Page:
In June, FDOT and the University of North Florida teamed up to offer the first ever FDOT Trade and Logistics Academy in Jacksonville to meet a critical need for training in the field of freight logistics and operations. For 23, twenty three department employees from around the state and from a variety of disciplines (traffic operations, design, maintenance, work program, and planning) had the opportunity to gain knowledge about transportation trade and logistics at one of the top programs in the nation. The trade and logistics program at UNF is ranked 12th in the country, ahead of schools like Harvard, Penn State, and Wisconsin. The participants’ days were divided between in-class instruction and field visits to logistics facilities around the Jacksonville area. The students also were divided into groups and made a presentation to District Two Secretary Greg Evans and UNF Dean of Continuing Education Robert Wood on a Fortune 500 companies supply chain process.
Classroom instructors from the University of North Florida included Ron Shamlaty, who has over 40 years of logistics experience, and Brett Harper, who served as vice president of contract business development at APL Logistics for much of his career. These instructors, as well as other highly qualified professionals, spoke specifically about the contributions each mode of transportation has on the supply chain, detailing how they affect the efficiency and movement of goods, services, and information. They shared their experience on cost trade-offs and how relationships can help maximize funds while also increasing efficiency. “In the past it was always very easy to concentrate on traditional commercial carriers (trucks) but now that I have a better picture of the process, I understand that there is a lot more to the freight puzzle,” said attendee Paul Clark, Central Office Incident Management and Commercial Vehicles Operations Program Manager.
Industry experts such as CSX Intermodal Marketing Director, Amy Rice, also made an appearance to educate department employees about future goals for network reliability and expansion. Her explanation of optimization of transportation by switching from truck to train related directly to the department’s goals of exploring rail movements in congested corridors. Amy, along with others like JAXPORT chief operating officer, Chris Kauffmann and Walmart’s Transportation and Exports Operations manager, Robert Midgett contributed greatly to employee understanding of intermodal relationships.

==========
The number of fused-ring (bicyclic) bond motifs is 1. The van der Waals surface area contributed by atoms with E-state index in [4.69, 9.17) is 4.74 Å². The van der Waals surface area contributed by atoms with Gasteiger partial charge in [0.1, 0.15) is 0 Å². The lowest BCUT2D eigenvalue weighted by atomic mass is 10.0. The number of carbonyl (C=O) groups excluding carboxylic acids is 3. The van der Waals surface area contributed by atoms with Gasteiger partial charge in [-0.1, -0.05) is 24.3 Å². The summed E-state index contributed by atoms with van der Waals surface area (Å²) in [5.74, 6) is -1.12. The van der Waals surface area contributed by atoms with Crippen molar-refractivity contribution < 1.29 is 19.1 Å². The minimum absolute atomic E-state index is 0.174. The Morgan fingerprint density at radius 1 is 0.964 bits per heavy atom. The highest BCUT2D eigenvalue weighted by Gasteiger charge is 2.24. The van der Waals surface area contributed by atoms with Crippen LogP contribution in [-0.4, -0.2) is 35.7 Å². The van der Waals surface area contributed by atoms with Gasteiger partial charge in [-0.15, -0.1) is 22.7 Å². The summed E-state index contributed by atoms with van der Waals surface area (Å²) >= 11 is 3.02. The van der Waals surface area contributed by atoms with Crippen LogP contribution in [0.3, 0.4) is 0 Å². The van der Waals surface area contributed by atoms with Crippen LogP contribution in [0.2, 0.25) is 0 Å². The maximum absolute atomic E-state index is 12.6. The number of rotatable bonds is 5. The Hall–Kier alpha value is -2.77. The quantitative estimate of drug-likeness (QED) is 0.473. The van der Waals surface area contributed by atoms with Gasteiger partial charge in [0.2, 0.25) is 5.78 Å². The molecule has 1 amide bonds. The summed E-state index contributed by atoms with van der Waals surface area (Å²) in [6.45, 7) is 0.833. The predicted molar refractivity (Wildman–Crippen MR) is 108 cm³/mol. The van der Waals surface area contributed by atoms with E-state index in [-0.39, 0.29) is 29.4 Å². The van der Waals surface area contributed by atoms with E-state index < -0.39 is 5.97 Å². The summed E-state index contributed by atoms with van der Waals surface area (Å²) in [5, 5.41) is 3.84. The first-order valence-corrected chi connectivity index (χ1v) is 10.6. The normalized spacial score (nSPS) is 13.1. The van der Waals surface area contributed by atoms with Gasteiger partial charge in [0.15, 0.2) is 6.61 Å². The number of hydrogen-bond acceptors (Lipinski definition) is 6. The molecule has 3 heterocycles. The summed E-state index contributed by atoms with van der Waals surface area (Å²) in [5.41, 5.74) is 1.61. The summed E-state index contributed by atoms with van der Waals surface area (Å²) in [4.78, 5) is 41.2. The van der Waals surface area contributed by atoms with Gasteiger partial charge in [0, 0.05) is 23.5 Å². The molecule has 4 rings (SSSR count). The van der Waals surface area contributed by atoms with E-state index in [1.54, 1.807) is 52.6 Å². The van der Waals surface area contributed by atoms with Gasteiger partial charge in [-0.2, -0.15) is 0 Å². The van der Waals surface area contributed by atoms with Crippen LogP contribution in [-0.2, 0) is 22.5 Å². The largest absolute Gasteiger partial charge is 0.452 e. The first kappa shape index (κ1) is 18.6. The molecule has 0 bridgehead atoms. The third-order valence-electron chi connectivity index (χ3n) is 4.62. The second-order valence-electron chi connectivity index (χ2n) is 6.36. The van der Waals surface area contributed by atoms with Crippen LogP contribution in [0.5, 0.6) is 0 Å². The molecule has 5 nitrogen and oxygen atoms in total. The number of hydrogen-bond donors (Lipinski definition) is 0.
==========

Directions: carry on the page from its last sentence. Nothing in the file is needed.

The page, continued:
In addition to classroom instruction, the class participated in a number of field trips to see the operations of the industries and learn how transportation is not just a service; it is a critical element that determines where businesses are located and how businesses grow. “The tours were amazing and showed up close the movement of products from manufacturing to warehouse to consumer by various modes,” said Seaport Systems Specialist Catherine Kelly. Tour guides explained that profit cannot be made unless efficiency is at its highest point. Michael O’Leary, President of The Grimes Companies, explained that minimizing backhaul, consistency in shipments, and shifting to “just-in-time” manufacturing can help companies get the most out of their shipments.
The goal of the Academy was to advance the department’s mission to “provide a safe transportation system and ensure the mobility of people and goods” by broadening employee understanding of logistics. “It is also expected to improve the coordination between our [traffic engineering] department and the planning department” says attendee Rochelle Garrett, District 7 Engineering Supervisor. Program facilitators are hoping to extend the program and offer the second FDOT Freight Academy in the fall of 2013. If you are interested in finding out more about the Freight Academy please contact Ed Hutchinson or Annette Lapkowski.